Headlining the event is Princess of Sylmar, winner of this year’s Grade I Kentucky Oaks and Grade I Coaching Club American Oaks. She stormed onto the scene in Kentucky a 38-1 long shot and now finds herself the 3-5 favorite. The Alabama is 1 ¼ miles long—the same distance as the Grade I Travers Stakes—and marks the longest any of these fillies will likely ever run. Princess of Sylmar is more than up to the task.
Her grandsire is A.P. Indy, a winner of the Belmont Stakes, so the distance is in her blood.
“She should excel with the added distance,” said trainer Todd Pletcher. “She finished both the Kentucky Oaks and the Coaching Club very well, indicating to me she wants more distance. She’s easy to turn off in the early part of the race and relaxes nicely, so that should also help.”
She’s had two easy half-mile workouts since her win in the Coaching Club American Oaks. Both workouts were timed in 49 seconds and change.
Mike Smith rode Princess of Sylmar to her shocking win the Kentucky Oaks and Javier Castellano secured the mount in the Coaching Club American Oaks when Pletcher’s first-call rider, John Velazquez, opted for Unlimited Budget.
“I really appreciate that Todd gave me back the horse because I couldn’t hook up in the Oaks,” Castellano said after the Coaching Club. “I really liked the way she did it. It was a great performance today. She ran like the best horse in the race. I’m really proud of her.”
As a result, Castellano maintains the mount for Princess of Sylmar as the heavy morning-line favorite.
If Princess of Sylmar can win the Alabama, she will likely secure Championship Three-Year-Old Filly honors. Since 1999, five fillies have won the Alabama and the Kentucky Oaks including Silverbulletday, Flute, Farda Amiga, Proud Spell and Blind Luck. Flute was the only filly of that group not to win an Eclipse Award.
Velazquez will be aboard the second choice Fiftyshadesofhay, a filly trained by Bob Baffert. Most recently she was the winner of the Grade II Black-Eyed Susan and Grade III Iowa Oaks. At 2-1, she’ll break from Post 6.
Pletcher entered another filly in this race, Galloping Giraffe. She’s owned by Mike Repole, the charismatic owner who also owns the filly Unlimited Budget (not entered in this race). Galloping Giraffe will need a lot of pace to run into in order to compete in this field.
“She’s a very big filly who tends to drop way back in her races, so we feel like a mile and a quarter might suit her,” said Pletcher. “Mike Repole is ambitious and doesn’t mind taking a shot with some of his horses, so that’s what we are doing with her.”
Kiaran McLaughlin, trainer to Carnival Court, won this race a year ago with Questing, a stunning performance he’ll try to replicate.
“We’re trying to hit the board,” said McLaughlin. “With her pedigree, if we finished third in a Grade I it would make her worth so much money. She’s by Street Sense and is a half-sister to Royal Delta; that’s why we’re doing it. We think she wants that distance, and not every three-year-old does. But she’ll have to keep improving and have a good trip to be part of it.”
Montana Native and Tell a Great Story round out the field.
Boisterous Looks Sharp for Sword Dancer
Playing Robin to the Batman that is the Alabama Saturday is the Grade I Sword Dancer, an iconic and thrilling renewal of Saratoga’s best race on turf. Boisterous, the Phipps horse trained by Shug McGaughey, looms large as the heavy favorite in the field of 13 horses.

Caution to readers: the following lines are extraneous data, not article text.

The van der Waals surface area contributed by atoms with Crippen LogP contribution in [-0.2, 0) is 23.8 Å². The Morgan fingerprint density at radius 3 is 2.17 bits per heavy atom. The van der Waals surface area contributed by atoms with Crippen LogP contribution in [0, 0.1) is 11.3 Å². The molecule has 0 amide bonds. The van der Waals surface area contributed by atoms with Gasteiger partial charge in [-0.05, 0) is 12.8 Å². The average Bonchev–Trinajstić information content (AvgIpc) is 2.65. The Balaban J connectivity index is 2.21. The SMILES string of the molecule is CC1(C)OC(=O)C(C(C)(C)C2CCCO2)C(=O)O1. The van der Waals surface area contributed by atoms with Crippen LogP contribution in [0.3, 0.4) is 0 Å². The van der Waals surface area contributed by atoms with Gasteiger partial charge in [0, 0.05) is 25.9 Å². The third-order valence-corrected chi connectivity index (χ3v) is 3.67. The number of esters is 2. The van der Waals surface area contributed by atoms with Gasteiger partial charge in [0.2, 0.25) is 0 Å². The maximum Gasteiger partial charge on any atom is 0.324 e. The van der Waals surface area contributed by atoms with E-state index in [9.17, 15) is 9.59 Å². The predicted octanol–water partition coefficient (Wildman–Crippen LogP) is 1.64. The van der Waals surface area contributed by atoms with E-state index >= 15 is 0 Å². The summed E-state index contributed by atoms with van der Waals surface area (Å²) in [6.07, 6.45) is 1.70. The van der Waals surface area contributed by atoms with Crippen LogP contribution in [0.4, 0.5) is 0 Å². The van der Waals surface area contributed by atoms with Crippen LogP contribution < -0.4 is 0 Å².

Boisterous handled Big Blue Kitten and Twilight Eclipse in the Grade I Man o’ War at Belmont Park. Both horses are back for revenge.
“Talking to [Hall of Fame jockey] Johnny [Velazquez] after the Man O’ War, he felt like he was better at the longer distances than shorter distances,” McGaughey said. “He said, ‘I can kind of do more with him.’ He’s gotten now where he relaxes well in his races, so I don’t think a mile and a half will be a problem.”
And for a 1½ mile race like the Sword Dancer, relaxing is critical.
Trained by Chad Brown, Big Blue Kitten is the 4-1 second choice. He’s fresh of a win in the Grade I United Nations at Monmouth Park and has won three of five starts in 2013.
“The horse is pretty versatile, if you look back at his whole career, albeit at a lesser level,” Brown said. “He has won wire-to-wire, he’s won from dead last. I think he can adapt to the pace, so the ideal situation in my own head is that he has some pace to run at so I’m not on the lead.”
Orb Settles in Nicely
Orb, winner of the Kentucky Derby, has spent the greater part of the summer down in Maryland away from the hullabaloo of Saratoga. He’s been getting rest after a rigorous spring that saw him run five grueling races over the span of four months—three of those over a five-week stretch during the Triple Crown.
He’s done most of his training at Fair Hill and now he takes his place on the Oklahoma backside under the care of Shug McGaughey.
“He’s a good shipper. I liked the way he came off the van,” said McGaughey, who was joined at the barn by Ogden “Dinny” Phipps, who co-owns Orb with Stuart Janney III. “I think he’s gotten bigger.”
He’ll continue to ratchet up his training as he preps for the $1 million Travers Stakes on August 24.
“So far, so good,” McGaughey said. “I think my experiment has worked up to now, if we can just manage not to mess him up in the next two weeks.”